We were installing Paul’s wall piece in the morning and in the evening he would send me this article by Caroline Humphrey:
Inside and Outside the Mirror: Mongolian Shamans’ Mirrors as Instruments of Perspectivism
Shamans’ mirrors, and mirrors in general, have two quite different sides, one reflecting images and the other a dull blank or imagined as a teeming other world. It is argued that, for shamanists, the far side of the mirror is conceived as the world of the dead, which is populated by spirits. Living people can, in certain circumstances such as divination, see ‘through’ the mirror into that world, and shamans when interacting with spirits in trance place themselves inside it. Two different perspectives, of the living and of the souls/spirits, are thus produced. The article ends with some speculations about the non-symmetrical character of these perspectives and concludes that the Mongols upholding these traditions are not post-moderns.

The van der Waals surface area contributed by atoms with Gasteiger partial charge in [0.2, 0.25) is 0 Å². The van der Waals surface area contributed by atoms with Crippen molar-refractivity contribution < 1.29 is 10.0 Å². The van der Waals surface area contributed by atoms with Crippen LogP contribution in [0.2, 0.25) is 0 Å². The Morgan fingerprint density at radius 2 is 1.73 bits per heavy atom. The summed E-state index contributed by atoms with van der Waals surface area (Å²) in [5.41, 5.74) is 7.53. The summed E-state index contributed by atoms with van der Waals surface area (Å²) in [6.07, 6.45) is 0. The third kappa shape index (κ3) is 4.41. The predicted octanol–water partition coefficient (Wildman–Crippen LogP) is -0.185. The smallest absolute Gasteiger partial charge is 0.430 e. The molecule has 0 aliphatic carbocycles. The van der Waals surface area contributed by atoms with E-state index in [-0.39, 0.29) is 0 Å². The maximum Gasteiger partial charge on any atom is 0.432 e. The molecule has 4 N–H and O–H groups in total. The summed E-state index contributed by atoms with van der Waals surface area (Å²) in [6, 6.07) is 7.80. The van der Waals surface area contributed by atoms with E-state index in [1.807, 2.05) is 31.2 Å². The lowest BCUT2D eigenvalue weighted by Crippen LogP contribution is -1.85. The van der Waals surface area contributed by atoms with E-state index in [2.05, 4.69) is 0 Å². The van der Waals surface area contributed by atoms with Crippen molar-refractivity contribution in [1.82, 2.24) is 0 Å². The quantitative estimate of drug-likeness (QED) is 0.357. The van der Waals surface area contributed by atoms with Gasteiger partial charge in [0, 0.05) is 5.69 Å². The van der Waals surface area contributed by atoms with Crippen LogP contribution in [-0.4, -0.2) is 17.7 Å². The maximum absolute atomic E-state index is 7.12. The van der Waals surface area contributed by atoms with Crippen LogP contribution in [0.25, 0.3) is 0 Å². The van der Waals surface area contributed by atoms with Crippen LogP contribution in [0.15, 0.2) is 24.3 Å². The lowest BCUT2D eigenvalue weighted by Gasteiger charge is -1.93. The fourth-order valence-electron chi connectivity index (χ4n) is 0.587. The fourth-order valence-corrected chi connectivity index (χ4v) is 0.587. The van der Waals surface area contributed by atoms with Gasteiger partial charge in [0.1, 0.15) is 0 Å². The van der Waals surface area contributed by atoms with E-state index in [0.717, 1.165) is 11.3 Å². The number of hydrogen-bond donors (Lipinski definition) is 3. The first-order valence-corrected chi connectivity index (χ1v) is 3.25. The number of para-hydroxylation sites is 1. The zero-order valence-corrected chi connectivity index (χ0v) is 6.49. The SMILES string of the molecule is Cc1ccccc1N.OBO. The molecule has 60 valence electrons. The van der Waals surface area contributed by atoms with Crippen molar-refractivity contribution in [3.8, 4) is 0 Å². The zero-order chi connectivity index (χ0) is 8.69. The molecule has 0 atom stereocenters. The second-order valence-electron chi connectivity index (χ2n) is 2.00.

Key words: mirror, vision, death, fear, truth
Borrowing its title from a literary genre, the film acknowledges the indeterminacy of both fiction and the self. Noir elements are reduced to deadpan gestures under bright California sunlight. Field recordings made in New Zealand are heard as women speak with each other about motherhood, abortion, breakups and anxiety. A civil rights parade moves slowly down a street. Bodies appear in states of weariness, injured or at rest, while songs by Irma Thomas and Goldberg evoke the passing of time and an uncertain future.